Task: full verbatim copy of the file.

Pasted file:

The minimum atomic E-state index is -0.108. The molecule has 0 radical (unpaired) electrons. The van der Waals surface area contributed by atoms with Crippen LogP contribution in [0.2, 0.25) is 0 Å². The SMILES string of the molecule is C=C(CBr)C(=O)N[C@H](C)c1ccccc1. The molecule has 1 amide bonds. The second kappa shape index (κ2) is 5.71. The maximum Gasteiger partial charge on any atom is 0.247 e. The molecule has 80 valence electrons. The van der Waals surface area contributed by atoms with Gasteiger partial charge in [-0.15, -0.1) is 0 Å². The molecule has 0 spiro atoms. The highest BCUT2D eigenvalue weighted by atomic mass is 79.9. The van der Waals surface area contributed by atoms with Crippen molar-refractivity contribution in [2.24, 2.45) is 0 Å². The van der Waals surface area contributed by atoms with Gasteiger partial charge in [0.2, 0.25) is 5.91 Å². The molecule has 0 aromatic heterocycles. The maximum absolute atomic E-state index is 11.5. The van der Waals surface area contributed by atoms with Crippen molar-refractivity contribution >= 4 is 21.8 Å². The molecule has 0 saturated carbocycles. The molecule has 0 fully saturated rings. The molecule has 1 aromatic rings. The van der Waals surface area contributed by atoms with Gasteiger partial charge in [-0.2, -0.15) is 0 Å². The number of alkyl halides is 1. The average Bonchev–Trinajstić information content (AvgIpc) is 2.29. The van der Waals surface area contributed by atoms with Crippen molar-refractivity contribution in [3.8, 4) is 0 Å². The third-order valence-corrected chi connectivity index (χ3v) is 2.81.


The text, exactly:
The minimum atomic E-state index is -0.108. The molecule has 0 radical (unpaired) electrons. The van der Waals surface area contributed by atoms with Crippen LogP contribution in [0.2, 0.25) is 0 Å². The SMILES string of the molecule is C=C(CBr)C(=O)N[C@H](C)c1ccccc1. The molecule has 1 amide bonds. The second kappa shape index (κ2) is 5.71. The maximum Gasteiger partial charge on any atom is 0.247 e. The molecule has 80 valence electrons. The van der Waals surface area contributed by atoms with Gasteiger partial charge in [-0.15, -0.1) is 0 Å². The molecule has 0 spiro atoms. The highest BCUT2D eigenvalue weighted by atomic mass is 79.9. The van der Waals surface area contributed by atoms with Crippen molar-refractivity contribution in [2.24, 2.45) is 0 Å². The van der Waals surface area contributed by atoms with Gasteiger partial charge in [0.2, 0.25) is 5.91 Å². The molecule has 0 aromatic heterocycles. The maximum absolute atomic E-state index is 11.5. The van der Waals surface area contributed by atoms with Crippen molar-refractivity contribution >= 4 is 21.8 Å². The molecule has 0 saturated carbocycles. The molecule has 0 fully saturated rings. The molecule has 1 aromatic rings. The van der Waals surface area contributed by atoms with Gasteiger partial charge in [-0.2, -0.15) is 0 Å². The number of alkyl halides is 1. The average Bonchev–Trinajstić information content (AvgIpc) is 2.29. The van der Waals surface area contributed by atoms with Crippen molar-refractivity contribution in [3.8, 4) is 0 Å². The third-order valence-corrected chi connectivity index (χ3v) is 2.81.